The FTC appears to be on a roll. On February 25, 2015, the U.S. Supreme Court affirmed the Fourth Circuit’s upholding of the Commission’s administrative ruling that the North Carolina State Board of Dental Examiners (“Board”) had illegally restrained trade under the FTC Act by forcing nondentists to cease offering teeth whitening services in that state. The underlying facts were that nondentists had been offering teeth whitening services for lower prices than were licensed dentists. In response to complaints from dentists, the Board took action to exclude nondentists from the teeth whitening service market by issuing cease and desist letters. In its defense, the Board invoked state action immunity, arguing that it was immune from prosecution under federal antitrust laws because it had been acting pursuant to a clearly articulated state policy to displace competition. The FTC’s ALJ ruled that even if the Board had acted pursuant to such a policy, to claim immunity, the Board must be actively supervised by the State, which it was not. The Fourth Circuit affirmed the ALJ and the Supreme Court affirmed the court of appeals.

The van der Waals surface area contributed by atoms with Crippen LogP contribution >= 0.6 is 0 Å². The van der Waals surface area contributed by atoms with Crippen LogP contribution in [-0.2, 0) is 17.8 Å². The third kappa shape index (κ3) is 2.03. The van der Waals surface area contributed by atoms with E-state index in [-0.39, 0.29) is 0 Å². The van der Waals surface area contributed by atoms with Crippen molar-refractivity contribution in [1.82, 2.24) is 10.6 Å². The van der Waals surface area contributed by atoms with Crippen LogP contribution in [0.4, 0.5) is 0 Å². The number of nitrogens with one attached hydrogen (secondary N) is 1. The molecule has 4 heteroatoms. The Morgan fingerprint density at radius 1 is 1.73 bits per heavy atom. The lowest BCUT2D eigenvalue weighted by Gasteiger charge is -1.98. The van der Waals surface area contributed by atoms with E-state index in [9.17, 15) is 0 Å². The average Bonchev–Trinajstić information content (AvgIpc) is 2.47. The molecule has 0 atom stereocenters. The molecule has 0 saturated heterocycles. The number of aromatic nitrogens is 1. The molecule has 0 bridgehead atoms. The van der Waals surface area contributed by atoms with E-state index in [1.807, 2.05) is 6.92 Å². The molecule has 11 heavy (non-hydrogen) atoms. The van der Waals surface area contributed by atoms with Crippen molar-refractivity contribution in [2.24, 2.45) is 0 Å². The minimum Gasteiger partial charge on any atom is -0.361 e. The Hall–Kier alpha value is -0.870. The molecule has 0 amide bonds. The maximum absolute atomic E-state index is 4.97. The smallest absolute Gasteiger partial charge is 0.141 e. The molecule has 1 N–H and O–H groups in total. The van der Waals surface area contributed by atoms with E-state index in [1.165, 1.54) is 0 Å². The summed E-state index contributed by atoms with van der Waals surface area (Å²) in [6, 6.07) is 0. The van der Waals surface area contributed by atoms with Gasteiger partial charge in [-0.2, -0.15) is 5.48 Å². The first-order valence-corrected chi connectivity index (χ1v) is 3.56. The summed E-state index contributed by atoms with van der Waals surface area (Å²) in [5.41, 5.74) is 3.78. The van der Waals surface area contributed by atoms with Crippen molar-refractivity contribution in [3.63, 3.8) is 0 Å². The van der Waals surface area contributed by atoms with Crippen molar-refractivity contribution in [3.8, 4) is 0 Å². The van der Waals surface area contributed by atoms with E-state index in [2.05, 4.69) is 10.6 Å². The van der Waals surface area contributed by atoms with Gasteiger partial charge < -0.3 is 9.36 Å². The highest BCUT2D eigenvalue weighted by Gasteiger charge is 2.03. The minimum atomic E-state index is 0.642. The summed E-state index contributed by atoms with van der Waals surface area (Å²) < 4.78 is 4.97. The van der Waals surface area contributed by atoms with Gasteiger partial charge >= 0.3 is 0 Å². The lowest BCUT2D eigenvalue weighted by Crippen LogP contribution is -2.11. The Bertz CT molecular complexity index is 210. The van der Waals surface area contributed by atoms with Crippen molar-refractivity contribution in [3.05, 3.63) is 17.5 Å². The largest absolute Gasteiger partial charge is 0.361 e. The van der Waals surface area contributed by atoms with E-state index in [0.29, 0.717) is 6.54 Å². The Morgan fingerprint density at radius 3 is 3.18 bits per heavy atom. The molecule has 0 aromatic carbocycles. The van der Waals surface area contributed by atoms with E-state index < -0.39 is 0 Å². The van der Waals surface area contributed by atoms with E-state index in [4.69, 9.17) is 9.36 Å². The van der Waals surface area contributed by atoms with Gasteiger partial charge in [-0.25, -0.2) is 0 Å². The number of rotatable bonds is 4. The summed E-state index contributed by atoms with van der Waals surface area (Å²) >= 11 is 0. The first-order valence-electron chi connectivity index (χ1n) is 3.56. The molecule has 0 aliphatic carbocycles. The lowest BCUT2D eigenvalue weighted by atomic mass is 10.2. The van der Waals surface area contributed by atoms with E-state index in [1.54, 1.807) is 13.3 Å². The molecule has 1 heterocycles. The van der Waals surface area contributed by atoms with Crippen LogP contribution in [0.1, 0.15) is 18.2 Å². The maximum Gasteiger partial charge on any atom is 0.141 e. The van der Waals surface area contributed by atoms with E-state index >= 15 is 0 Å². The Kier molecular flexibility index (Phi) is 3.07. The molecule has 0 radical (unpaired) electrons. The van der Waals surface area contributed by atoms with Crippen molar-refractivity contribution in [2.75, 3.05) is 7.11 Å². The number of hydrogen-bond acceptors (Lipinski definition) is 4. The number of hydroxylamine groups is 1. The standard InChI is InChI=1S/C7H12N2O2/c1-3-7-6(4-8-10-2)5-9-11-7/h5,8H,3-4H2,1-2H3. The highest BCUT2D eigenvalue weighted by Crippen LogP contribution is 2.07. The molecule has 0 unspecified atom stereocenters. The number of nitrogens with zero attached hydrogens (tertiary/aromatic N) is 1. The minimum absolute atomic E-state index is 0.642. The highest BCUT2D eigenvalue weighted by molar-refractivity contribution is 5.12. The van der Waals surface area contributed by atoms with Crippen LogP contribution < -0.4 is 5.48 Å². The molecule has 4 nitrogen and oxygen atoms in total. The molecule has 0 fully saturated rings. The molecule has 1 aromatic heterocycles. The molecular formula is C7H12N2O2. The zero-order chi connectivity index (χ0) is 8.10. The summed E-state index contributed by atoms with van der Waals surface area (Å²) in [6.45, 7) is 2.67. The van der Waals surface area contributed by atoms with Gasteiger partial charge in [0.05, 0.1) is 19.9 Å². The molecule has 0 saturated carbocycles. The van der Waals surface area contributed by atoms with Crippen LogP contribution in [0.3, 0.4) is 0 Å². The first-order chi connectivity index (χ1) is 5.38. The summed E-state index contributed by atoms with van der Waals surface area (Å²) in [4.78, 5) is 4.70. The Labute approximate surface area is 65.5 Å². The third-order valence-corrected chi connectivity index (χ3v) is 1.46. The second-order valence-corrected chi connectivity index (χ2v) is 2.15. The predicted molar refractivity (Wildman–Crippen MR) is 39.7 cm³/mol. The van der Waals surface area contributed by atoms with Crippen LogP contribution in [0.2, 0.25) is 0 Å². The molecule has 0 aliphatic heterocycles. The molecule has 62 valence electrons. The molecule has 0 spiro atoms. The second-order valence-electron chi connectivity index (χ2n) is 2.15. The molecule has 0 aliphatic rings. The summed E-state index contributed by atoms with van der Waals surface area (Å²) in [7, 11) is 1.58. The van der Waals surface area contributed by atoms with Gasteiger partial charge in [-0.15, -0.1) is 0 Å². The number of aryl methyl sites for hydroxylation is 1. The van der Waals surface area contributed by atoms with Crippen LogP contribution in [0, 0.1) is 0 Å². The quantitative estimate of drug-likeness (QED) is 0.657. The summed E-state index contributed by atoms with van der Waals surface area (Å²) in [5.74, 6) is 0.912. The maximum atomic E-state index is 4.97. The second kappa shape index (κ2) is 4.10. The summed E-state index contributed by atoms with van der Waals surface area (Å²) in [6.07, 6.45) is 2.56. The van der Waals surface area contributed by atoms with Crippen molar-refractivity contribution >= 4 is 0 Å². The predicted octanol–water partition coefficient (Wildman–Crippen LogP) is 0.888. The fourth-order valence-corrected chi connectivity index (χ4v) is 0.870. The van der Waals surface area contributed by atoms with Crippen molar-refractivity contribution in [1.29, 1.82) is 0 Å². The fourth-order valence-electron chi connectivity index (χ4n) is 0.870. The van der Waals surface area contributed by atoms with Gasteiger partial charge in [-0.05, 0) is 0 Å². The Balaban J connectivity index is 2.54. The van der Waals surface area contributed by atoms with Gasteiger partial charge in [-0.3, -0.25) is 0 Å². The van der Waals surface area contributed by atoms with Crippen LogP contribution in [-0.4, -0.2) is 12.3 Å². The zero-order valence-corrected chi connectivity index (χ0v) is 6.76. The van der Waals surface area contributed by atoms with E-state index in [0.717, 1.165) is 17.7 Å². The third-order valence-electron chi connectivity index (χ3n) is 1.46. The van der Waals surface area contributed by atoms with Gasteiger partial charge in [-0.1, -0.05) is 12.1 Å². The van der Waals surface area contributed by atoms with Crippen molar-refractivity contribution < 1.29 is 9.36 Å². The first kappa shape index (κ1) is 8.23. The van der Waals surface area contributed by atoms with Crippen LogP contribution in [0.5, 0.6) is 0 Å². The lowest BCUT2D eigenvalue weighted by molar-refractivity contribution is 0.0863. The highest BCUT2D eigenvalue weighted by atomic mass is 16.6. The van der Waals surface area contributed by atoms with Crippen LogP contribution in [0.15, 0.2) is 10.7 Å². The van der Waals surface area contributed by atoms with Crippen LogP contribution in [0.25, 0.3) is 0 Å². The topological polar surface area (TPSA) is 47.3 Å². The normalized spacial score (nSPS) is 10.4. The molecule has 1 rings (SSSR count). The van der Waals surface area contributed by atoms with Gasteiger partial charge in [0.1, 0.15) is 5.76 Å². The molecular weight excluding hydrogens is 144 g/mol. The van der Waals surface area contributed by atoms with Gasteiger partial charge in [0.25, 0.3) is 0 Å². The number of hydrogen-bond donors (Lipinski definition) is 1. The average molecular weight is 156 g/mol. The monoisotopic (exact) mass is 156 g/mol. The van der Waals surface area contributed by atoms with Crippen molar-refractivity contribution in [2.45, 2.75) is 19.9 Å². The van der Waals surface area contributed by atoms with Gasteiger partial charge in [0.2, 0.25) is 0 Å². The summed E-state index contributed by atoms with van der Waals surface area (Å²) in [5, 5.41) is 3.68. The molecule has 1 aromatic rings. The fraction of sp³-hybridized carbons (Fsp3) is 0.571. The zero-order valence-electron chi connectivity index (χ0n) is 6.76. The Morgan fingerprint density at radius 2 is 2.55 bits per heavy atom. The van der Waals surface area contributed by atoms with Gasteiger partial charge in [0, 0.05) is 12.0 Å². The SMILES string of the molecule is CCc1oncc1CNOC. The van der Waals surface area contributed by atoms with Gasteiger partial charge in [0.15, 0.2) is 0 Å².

This is the second major appellate win for the FTC this month. Earlier, the Commission won the Ninth Circuit appeal of the St. Luke’s merger case from Idaho. It’s also an important follow-up win to FTC v. Phoebe Putney, in which the Supreme Court overruled the Eleventh Circuit on the state action immunity issue, holding that the doctrine did not prevent antitrust enforcement scrutiny of a hospital merger in Georgia.
The decision was written by Justice Anthony Kennedy on behalf of a six-member majority. Justice Samuel Alito authored a dissent, in which Justices Antonin Scalia and Clarence Thomas joined.